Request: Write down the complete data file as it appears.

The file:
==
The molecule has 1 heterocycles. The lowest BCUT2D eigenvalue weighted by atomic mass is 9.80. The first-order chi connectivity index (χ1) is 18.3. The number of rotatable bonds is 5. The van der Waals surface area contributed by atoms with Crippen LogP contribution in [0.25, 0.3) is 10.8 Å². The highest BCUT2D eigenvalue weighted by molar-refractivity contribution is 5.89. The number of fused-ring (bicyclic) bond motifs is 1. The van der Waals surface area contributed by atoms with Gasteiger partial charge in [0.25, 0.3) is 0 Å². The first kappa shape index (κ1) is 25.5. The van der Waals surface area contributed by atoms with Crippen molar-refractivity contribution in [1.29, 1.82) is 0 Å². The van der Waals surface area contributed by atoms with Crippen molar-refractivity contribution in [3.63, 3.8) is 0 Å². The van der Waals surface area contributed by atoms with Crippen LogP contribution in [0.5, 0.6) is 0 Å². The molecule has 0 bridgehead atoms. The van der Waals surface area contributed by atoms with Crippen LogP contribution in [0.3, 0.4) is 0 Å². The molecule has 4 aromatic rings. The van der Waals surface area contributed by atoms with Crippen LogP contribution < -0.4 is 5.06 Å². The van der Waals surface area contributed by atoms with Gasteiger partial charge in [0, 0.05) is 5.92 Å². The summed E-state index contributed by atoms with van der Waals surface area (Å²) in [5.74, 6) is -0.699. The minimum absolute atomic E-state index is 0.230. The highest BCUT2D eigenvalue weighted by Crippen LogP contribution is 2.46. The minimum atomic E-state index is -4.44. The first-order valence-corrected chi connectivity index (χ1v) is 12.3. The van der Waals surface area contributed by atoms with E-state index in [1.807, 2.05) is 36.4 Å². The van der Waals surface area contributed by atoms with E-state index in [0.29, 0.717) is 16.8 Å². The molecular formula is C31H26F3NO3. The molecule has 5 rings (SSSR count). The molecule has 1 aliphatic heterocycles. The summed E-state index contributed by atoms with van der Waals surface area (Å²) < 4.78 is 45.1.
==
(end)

The molecule has 1 heterocycles. The lowest BCUT2D eigenvalue weighted by atomic mass is 9.80. The first-order chi connectivity index (χ1) is 18.3. The number of rotatable bonds is 5. The van der Waals surface area contributed by atoms with Crippen LogP contribution in [0.25, 0.3) is 10.8 Å². The highest BCUT2D eigenvalue weighted by molar-refractivity contribution is 5.89. The number of fused-ring (bicyclic) bond motifs is 1. The van der Waals surface area contributed by atoms with Gasteiger partial charge in [0.25, 0.3) is 0 Å². The first kappa shape index (κ1) is 25.5. The van der Waals surface area contributed by atoms with Crippen molar-refractivity contribution in [1.29, 1.82) is 0 Å². The van der Waals surface area contributed by atoms with Crippen molar-refractivity contribution in [3.63, 3.8) is 0 Å². The van der Waals surface area contributed by atoms with Crippen LogP contribution in [0.5, 0.6) is 0 Å². The molecule has 0 bridgehead atoms. The van der Waals surface area contributed by atoms with Crippen LogP contribution in [0.3, 0.4) is 0 Å². The molecule has 4 aromatic rings. The van der Waals surface area contributed by atoms with Crippen LogP contribution < -0.4 is 5.06 Å². The van der Waals surface area contributed by atoms with Gasteiger partial charge in [0, 0.05) is 5.92 Å². The summed E-state index contributed by atoms with van der Waals surface area (Å²) in [5.74, 6) is -0.699. The minimum absolute atomic E-state index is 0.230. The highest BCUT2D eigenvalue weighted by Crippen LogP contribution is 2.46. The minimum atomic E-state index is -4.44. The first-order valence-corrected chi connectivity index (χ1v) is 12.3. The van der Waals surface area contributed by atoms with E-state index in [1.807, 2.05) is 36.4 Å². The van der Waals surface area contributed by atoms with E-state index in [0.29, 0.717) is 16.8 Å². The molecular formula is C31H26F3NO3. The molecule has 5 rings (SSSR count). The molecule has 1 aliphatic heterocycles. The summed E-state index contributed by atoms with van der Waals surface area (Å²) < 4.78 is 45.1.